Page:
A final thought on the let’s flood them proposal— even if we wanted to flood Cuba, there would be no room at the inns. When tourists want to go to Cuba, in our winter and during vacations, the island’s 30,338 4–5 star hotel rooms are booked solid with docile Canadians and Europeans. And would Fidel oust them to make room for Americans? Would he want again to be dependent on fickle Americans in this critical industry? I doubt it. Castro will never allow development of an unhealthy dependence on U.S. tourism and will limit the numbers allowed in. Even if we liberalize, he won’t. It stands to logic that if he thought he couldn’t control tourism’s effects on society, he wouldn’t allow them in. And if any past U.S. President really thought US tourism was the magic key to promoting democracy in Cuba, he would have been all for it. He would have used that tool to trick the naïve Castro into undermining his regime.
Now to the argument that tourist expenditures will trickle down to the average Cuban José, promoting capitalism , free enterprise and better standards of living for Cubans? Well again, 15 million Europeans have spent tens of billions of dollars there, but the benefits go almost exclusively to the state. Poor José has seen none of it. That’s because all Cuban economic life is controlled by the state for the state, not its citizens. Castro is not interested in seeing Cubans live better.
The poorer they all are, and the more equally they live in poverty, scrambling to make end meet daily, the less likely they will engage in subversive activities. So on purpose, by design, the regime prevents seepage or trickle down from tourist expenditures to enrich some Cubans ant the expense of others.
Tourists stay at all-inclusive hotels by and large. No tips are encouraged or permitted. Tips do wind up in the pockets of tourism workers in urban settings, but that does not amount to much. In Cuba, the state owns the hotels, bars, restaurants, clubs, cigar and rum shops and souvenir stands. Artists can sell their art but must pay the state exorbitant fees approaching $200 a month for permits. They make little money. Tourists can buy very little from average Cubans except sex, which is a main draw in some countries. A recent Johns Hopkins report on child prostitution directly tied its increase in Cuba to increased tourism, and there are no NGOs in Cuba to monitor and express outrage at the practice and the blind eye of the authorities.
Hotel workers get to keep very little of what a tourist spends on his/her stay. Joint venture partners with Cuba must pay the state a fixed amount per hotel worker. The worker gets something like 5% (about $16 a month) of what the company pays for his/her labor to the state. The hotel workers cannot unionize, complain or fight back at this any more than the average Cuban. Hundreds relish the chance at their jobs given the high unemployment in Cuba.
As mentioned earlier, the Cuban military controls the tourism industry and most productive enterprises in Cuba through firms like Gaviota and Cubanacán. The hard currency runs through their hands for purposes they alone choose. Back in February 2003 Castro closed or severely restricted micro businesses when he learned Chávez would bankroll the regime. The few paladares or semi-private restaurants catering to foreigners that remain open must buy everything from the state and must pay under-the-table bribes to all sorts of inspectors to remain open, unless they are secretly owned by elites. They are limited to seating for 12 people or so. No great trickle down here. The regime will never allow private room and board operators to siphon off their revenues. These few bed and breakfast operators are strictly controlled and many are fronts for sex workers to bring their clients.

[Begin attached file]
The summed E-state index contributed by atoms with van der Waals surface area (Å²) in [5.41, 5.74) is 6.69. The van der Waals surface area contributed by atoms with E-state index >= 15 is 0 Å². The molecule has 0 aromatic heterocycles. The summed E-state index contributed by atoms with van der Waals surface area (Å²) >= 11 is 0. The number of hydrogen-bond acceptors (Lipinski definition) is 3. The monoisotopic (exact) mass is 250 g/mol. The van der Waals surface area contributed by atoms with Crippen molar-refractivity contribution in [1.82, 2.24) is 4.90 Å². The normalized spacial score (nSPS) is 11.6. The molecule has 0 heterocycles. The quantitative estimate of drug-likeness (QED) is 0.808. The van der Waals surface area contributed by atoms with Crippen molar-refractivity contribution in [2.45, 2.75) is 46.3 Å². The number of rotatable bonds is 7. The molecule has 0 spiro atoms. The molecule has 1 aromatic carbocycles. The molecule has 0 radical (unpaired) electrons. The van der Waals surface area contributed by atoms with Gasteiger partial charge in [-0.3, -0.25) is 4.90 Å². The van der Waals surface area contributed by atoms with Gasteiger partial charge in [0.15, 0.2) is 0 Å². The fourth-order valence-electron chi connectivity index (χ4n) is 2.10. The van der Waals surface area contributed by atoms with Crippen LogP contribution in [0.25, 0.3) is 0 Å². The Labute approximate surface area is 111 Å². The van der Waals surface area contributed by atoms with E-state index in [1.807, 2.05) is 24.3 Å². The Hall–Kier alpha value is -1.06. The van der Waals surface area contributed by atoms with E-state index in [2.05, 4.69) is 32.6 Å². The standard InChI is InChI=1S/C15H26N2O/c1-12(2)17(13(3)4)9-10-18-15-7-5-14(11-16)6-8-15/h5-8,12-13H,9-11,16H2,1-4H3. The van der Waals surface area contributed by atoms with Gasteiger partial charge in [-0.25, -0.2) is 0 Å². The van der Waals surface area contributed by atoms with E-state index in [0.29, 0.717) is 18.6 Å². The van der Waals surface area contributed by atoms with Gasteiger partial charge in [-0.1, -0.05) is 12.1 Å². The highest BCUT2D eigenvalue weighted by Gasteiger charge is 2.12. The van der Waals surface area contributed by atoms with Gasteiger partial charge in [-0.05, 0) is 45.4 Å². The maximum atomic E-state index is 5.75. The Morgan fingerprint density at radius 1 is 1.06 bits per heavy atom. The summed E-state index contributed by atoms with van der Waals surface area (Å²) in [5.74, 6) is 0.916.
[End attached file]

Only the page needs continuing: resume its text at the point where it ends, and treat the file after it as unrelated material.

The third argument for a change in travel policy reflects exasperation at the failure of any of our policies to induce Castro, the world’s most successful and enduring tyrant, to morph into a democrat. So the cry rings out—“let’s just try something different!” This is indicative as a people and culture for fast results and reflects our belief that we are a special people. We get frustrated easily. We figure there must be something we can do to fix a problem. We won’t admit that some things, at some times and in some places can’t be influenced the way we want from outside. But Americans believe that if we try it, it will work because somehow we are different from all those other democrats around the world. We know better.
The fact is that it takes two to tango, and Fidel and Raúl have made it crystal clear that they want and need us as an enemy. They have all the friends they need. Their profound enmity towards the U.S. is genuine, calculated and will never end regardless of what we do or say. As he told companion Celia Sánchez before taking power, “When this war is over, I’ll start a longer and bigger war of my own, the war I’m going to fight against them. I realize that will be my true destiny.” It is clear he always intended to have an adversarial relationship with the U.S. He said “a revolution that does not have an enemy in front of it runs the risk of falling asleep.”
Fidel and Raúl have had many chances to engage with us. USINT is there and available if they want to talk. But they refuse to engage with us or let us dialogue on any topic with anyone in the regime. They hinder contacts with ordinary Cubans and send them to jail for long sentences on trumped-up charges. So it’s not a lack of channels of communication that’s a problem. They simply will not talk about what we consider important, period.